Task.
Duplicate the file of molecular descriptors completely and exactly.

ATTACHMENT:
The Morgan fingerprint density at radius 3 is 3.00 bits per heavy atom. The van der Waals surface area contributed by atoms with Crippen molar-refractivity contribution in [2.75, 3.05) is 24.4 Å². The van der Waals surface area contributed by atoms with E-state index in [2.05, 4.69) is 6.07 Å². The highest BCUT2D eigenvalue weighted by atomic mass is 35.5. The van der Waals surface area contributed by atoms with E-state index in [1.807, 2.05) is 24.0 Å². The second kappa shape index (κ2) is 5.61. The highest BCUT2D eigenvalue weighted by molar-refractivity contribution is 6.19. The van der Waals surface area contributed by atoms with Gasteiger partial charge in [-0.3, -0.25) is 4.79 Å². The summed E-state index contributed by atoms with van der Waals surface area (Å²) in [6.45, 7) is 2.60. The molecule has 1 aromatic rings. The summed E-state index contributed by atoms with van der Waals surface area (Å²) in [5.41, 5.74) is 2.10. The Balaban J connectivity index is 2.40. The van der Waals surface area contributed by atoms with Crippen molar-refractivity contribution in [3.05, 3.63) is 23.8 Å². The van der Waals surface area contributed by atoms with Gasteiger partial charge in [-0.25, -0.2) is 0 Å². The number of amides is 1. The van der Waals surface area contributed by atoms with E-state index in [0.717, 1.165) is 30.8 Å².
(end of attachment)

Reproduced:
The Morgan fingerprint density at radius 3 is 3.00 bits per heavy atom. The van der Waals surface area contributed by atoms with Crippen molar-refractivity contribution in [2.75, 3.05) is 24.4 Å². The van der Waals surface area contributed by atoms with E-state index in [2.05, 4.69) is 6.07 Å². The highest BCUT2D eigenvalue weighted by atomic mass is 35.5. The van der Waals surface area contributed by atoms with E-state index in [1.807, 2.05) is 24.0 Å². The second kappa shape index (κ2) is 5.61. The highest BCUT2D eigenvalue weighted by molar-refractivity contribution is 6.19. The van der Waals surface area contributed by atoms with Gasteiger partial charge in [-0.3, -0.25) is 4.79 Å². The summed E-state index contributed by atoms with van der Waals surface area (Å²) in [6.45, 7) is 2.60. The molecule has 1 aromatic rings. The summed E-state index contributed by atoms with van der Waals surface area (Å²) in [5.41, 5.74) is 2.10. The Balaban J connectivity index is 2.40. The van der Waals surface area contributed by atoms with Crippen molar-refractivity contribution in [3.05, 3.63) is 23.8 Å². The van der Waals surface area contributed by atoms with Gasteiger partial charge in [-0.25, -0.2) is 0 Å². The number of amides is 1. The van der Waals surface area contributed by atoms with E-state index in [0.717, 1.165) is 30.8 Å².